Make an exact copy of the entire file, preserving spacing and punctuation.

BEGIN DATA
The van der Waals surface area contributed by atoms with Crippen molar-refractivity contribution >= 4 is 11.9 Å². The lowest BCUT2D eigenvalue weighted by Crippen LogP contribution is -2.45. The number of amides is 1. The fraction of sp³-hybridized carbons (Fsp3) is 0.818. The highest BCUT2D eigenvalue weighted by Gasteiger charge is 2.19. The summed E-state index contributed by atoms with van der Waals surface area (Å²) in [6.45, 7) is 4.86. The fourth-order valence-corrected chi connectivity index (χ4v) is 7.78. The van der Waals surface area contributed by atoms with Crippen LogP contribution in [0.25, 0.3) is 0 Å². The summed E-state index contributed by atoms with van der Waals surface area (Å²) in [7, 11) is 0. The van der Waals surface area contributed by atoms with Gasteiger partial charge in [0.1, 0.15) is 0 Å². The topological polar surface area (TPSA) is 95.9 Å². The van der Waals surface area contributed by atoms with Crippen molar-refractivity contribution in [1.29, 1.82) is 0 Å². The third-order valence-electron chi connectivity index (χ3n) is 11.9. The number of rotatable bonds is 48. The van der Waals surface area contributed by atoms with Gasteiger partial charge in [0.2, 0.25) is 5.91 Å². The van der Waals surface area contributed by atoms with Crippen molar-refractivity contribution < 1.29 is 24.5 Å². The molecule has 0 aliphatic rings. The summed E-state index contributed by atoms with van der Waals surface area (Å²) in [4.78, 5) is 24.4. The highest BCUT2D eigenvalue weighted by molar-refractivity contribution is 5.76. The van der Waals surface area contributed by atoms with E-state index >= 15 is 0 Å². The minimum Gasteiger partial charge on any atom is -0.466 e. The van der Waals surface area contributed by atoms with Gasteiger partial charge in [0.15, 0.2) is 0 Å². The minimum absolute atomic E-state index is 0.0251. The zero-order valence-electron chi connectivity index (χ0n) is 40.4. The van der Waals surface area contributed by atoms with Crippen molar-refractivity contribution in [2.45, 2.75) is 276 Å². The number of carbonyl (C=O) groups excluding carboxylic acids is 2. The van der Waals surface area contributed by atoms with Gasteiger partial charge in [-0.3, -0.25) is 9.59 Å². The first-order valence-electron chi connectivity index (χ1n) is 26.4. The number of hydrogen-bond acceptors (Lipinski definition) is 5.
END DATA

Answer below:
The van der Waals surface area contributed by atoms with Crippen molar-refractivity contribution >= 4 is 11.9 Å². The lowest BCUT2D eigenvalue weighted by Crippen LogP contribution is -2.45. The number of amides is 1. The fraction of sp³-hybridized carbons (Fsp3) is 0.818. The highest BCUT2D eigenvalue weighted by Gasteiger charge is 2.19. The summed E-state index contributed by atoms with van der Waals surface area (Å²) in [6.45, 7) is 4.86. The fourth-order valence-corrected chi connectivity index (χ4v) is 7.78. The van der Waals surface area contributed by atoms with Crippen LogP contribution in [0.25, 0.3) is 0 Å². The summed E-state index contributed by atoms with van der Waals surface area (Å²) in [7, 11) is 0. The van der Waals surface area contributed by atoms with Gasteiger partial charge in [0.1, 0.15) is 0 Å². The topological polar surface area (TPSA) is 95.9 Å². The van der Waals surface area contributed by atoms with Crippen molar-refractivity contribution in [1.29, 1.82) is 0 Å². The third-order valence-electron chi connectivity index (χ3n) is 11.9. The number of rotatable bonds is 48. The van der Waals surface area contributed by atoms with Gasteiger partial charge in [0.2, 0.25) is 5.91 Å². The van der Waals surface area contributed by atoms with Crippen molar-refractivity contribution < 1.29 is 24.5 Å². The molecule has 0 aliphatic rings. The summed E-state index contributed by atoms with van der Waals surface area (Å²) in [4.78, 5) is 24.4. The highest BCUT2D eigenvalue weighted by molar-refractivity contribution is 5.76. The van der Waals surface area contributed by atoms with E-state index >= 15 is 0 Å². The minimum Gasteiger partial charge on any atom is -0.466 e. The van der Waals surface area contributed by atoms with Gasteiger partial charge in [0.15, 0.2) is 0 Å². The minimum absolute atomic E-state index is 0.0251. The zero-order valence-electron chi connectivity index (χ0n) is 40.4. The van der Waals surface area contributed by atoms with Crippen molar-refractivity contribution in [2.45, 2.75) is 276 Å². The number of carbonyl (C=O) groups excluding carboxylic acids is 2. The van der Waals surface area contributed by atoms with Gasteiger partial charge in [-0.3, -0.25) is 9.59 Å². The first-order valence-electron chi connectivity index (χ1n) is 26.4. The number of hydrogen-bond acceptors (Lipinski definition) is 5.